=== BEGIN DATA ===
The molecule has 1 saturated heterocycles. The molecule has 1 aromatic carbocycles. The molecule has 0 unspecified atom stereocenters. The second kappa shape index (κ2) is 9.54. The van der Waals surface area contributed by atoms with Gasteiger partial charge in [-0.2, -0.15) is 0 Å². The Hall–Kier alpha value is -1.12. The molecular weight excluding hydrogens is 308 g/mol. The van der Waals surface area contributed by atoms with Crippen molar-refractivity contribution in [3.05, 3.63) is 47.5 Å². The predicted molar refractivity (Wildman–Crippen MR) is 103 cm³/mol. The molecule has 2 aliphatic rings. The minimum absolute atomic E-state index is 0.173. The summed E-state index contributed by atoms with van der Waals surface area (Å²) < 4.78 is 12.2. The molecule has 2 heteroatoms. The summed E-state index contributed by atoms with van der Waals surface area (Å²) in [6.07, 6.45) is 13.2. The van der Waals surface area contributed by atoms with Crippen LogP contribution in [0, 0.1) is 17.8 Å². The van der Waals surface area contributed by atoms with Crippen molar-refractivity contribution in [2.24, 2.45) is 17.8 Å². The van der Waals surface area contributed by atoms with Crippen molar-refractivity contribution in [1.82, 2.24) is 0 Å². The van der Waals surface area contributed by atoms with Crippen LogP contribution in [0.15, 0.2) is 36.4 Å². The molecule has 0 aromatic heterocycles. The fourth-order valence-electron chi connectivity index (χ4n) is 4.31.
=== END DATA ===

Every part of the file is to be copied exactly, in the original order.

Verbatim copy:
The molecule has 1 saturated heterocycles. The molecule has 1 aromatic carbocycles. The molecule has 0 unspecified atom stereocenters. The second kappa shape index (κ2) is 9.54. The van der Waals surface area contributed by atoms with Gasteiger partial charge in [-0.2, -0.15) is 0 Å². The Hall–Kier alpha value is -1.12. The molecular weight excluding hydrogens is 308 g/mol. The van der Waals surface area contributed by atoms with Crippen molar-refractivity contribution in [3.05, 3.63) is 47.5 Å². The predicted molar refractivity (Wildman–Crippen MR) is 103 cm³/mol. The molecule has 2 aliphatic rings. The minimum absolute atomic E-state index is 0.173. The summed E-state index contributed by atoms with van der Waals surface area (Å²) < 4.78 is 12.2. The molecule has 2 heteroatoms. The summed E-state index contributed by atoms with van der Waals surface area (Å²) in [6.07, 6.45) is 13.2. The van der Waals surface area contributed by atoms with Crippen LogP contribution in [0, 0.1) is 17.8 Å². The van der Waals surface area contributed by atoms with Crippen molar-refractivity contribution in [2.24, 2.45) is 17.8 Å². The van der Waals surface area contributed by atoms with Crippen molar-refractivity contribution in [1.82, 2.24) is 0 Å². The van der Waals surface area contributed by atoms with Crippen LogP contribution in [0.15, 0.2) is 36.4 Å². The molecule has 0 aromatic heterocycles. The fourth-order valence-electron chi connectivity index (χ4n) is 4.31.